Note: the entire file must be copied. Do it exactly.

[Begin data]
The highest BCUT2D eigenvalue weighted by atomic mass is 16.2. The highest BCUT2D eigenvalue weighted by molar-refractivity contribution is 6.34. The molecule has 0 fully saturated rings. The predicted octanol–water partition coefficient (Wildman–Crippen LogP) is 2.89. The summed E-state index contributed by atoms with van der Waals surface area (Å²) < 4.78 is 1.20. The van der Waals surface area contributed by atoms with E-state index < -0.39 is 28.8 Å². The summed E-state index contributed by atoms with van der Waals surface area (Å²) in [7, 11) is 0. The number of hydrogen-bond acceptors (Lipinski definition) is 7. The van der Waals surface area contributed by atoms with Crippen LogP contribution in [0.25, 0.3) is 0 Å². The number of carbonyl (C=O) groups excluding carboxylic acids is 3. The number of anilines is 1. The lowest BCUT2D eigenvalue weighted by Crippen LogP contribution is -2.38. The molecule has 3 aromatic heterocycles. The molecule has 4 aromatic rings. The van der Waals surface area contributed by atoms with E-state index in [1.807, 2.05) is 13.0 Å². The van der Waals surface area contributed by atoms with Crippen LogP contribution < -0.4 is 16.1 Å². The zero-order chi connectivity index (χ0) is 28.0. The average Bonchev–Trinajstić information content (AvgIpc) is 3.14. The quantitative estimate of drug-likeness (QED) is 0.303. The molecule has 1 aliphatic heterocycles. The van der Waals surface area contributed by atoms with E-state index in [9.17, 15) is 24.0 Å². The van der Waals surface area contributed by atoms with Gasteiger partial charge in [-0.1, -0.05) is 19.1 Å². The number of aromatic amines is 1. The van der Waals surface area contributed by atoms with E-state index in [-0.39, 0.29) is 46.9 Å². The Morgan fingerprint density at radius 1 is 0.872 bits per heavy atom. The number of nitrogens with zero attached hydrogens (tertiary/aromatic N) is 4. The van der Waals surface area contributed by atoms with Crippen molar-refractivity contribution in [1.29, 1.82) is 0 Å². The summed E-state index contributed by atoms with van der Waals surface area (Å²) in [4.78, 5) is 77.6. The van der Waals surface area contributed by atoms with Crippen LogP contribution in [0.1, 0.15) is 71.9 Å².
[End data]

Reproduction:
The highest BCUT2D eigenvalue weighted by atomic mass is 16.2. The highest BCUT2D eigenvalue weighted by molar-refractivity contribution is 6.34. The molecule has 0 fully saturated rings. The predicted octanol–water partition coefficient (Wildman–Crippen LogP) is 2.89. The summed E-state index contributed by atoms with van der Waals surface area (Å²) < 4.78 is 1.20. The van der Waals surface area contributed by atoms with E-state index < -0.39 is 28.8 Å². The summed E-state index contributed by atoms with van der Waals surface area (Å²) in [7, 11) is 0. The number of hydrogen-bond acceptors (Lipinski definition) is 7. The van der Waals surface area contributed by atoms with Crippen LogP contribution in [0.25, 0.3) is 0 Å². The number of carbonyl (C=O) groups excluding carboxylic acids is 3. The number of anilines is 1. The lowest BCUT2D eigenvalue weighted by Crippen LogP contribution is -2.38. The molecule has 3 aromatic heterocycles. The molecule has 4 aromatic rings. The van der Waals surface area contributed by atoms with E-state index in [1.807, 2.05) is 13.0 Å². The van der Waals surface area contributed by atoms with Crippen LogP contribution < -0.4 is 16.1 Å². The zero-order chi connectivity index (χ0) is 28.0. The average Bonchev–Trinajstić information content (AvgIpc) is 3.14. The quantitative estimate of drug-likeness (QED) is 0.303. The molecule has 1 aliphatic heterocycles. The van der Waals surface area contributed by atoms with E-state index in [9.17, 15) is 24.0 Å². The van der Waals surface area contributed by atoms with Gasteiger partial charge in [-0.1, -0.05) is 19.1 Å². The number of aromatic amines is 1. The van der Waals surface area contributed by atoms with E-state index in [-0.39, 0.29) is 46.9 Å². The Morgan fingerprint density at radius 1 is 0.872 bits per heavy atom. The number of nitrogens with zero attached hydrogens (tertiary/aromatic N) is 4. The van der Waals surface area contributed by atoms with Crippen molar-refractivity contribution in [1.29, 1.82) is 0 Å². The summed E-state index contributed by atoms with van der Waals surface area (Å²) in [4.78, 5) is 77.6. The van der Waals surface area contributed by atoms with Crippen LogP contribution in [0.1, 0.15) is 71.9 Å².